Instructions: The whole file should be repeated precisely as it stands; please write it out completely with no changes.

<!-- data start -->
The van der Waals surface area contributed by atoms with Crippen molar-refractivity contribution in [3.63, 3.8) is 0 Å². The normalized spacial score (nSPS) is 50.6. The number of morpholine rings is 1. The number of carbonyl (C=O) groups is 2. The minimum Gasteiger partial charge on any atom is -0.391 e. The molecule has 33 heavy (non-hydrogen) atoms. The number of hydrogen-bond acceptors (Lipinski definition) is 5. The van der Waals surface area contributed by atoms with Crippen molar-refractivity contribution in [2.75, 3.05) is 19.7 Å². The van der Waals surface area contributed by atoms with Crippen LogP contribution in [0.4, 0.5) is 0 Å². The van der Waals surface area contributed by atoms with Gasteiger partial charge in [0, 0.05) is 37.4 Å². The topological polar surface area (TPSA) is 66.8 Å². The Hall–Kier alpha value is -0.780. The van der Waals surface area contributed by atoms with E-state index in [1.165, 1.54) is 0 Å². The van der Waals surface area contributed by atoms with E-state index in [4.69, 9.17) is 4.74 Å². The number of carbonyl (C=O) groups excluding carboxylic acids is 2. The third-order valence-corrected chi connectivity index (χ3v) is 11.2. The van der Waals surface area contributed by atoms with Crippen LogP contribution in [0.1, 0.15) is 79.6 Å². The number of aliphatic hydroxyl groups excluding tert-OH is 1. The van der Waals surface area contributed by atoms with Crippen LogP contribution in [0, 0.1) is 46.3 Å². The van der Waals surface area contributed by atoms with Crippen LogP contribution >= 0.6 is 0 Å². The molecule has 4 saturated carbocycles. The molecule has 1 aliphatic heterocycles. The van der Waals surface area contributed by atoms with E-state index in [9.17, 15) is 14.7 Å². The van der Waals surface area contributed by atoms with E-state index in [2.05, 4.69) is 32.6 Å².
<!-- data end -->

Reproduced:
The van der Waals surface area contributed by atoms with Crippen molar-refractivity contribution in [3.63, 3.8) is 0 Å². The normalized spacial score (nSPS) is 50.6. The number of morpholine rings is 1. The number of carbonyl (C=O) groups is 2. The minimum Gasteiger partial charge on any atom is -0.391 e. The molecule has 33 heavy (non-hydrogen) atoms. The number of hydrogen-bond acceptors (Lipinski definition) is 5. The van der Waals surface area contributed by atoms with Crippen molar-refractivity contribution in [2.75, 3.05) is 19.7 Å². The van der Waals surface area contributed by atoms with Crippen LogP contribution in [0.4, 0.5) is 0 Å². The van der Waals surface area contributed by atoms with Gasteiger partial charge in [0, 0.05) is 37.4 Å². The topological polar surface area (TPSA) is 66.8 Å². The Hall–Kier alpha value is -0.780. The van der Waals surface area contributed by atoms with E-state index in [1.165, 1.54) is 0 Å². The van der Waals surface area contributed by atoms with E-state index in [4.69, 9.17) is 4.74 Å². The number of carbonyl (C=O) groups excluding carboxylic acids is 2. The third-order valence-corrected chi connectivity index (χ3v) is 11.2. The van der Waals surface area contributed by atoms with Crippen LogP contribution in [0.1, 0.15) is 79.6 Å². The number of aliphatic hydroxyl groups excluding tert-OH is 1. The van der Waals surface area contributed by atoms with Crippen LogP contribution in [0, 0.1) is 46.3 Å². The van der Waals surface area contributed by atoms with Crippen LogP contribution >= 0.6 is 0 Å². The molecule has 4 saturated carbocycles. The molecule has 1 aliphatic heterocycles. The van der Waals surface area contributed by atoms with E-state index in [9.17, 15) is 14.7 Å². The van der Waals surface area contributed by atoms with E-state index in [2.05, 4.69) is 32.6 Å².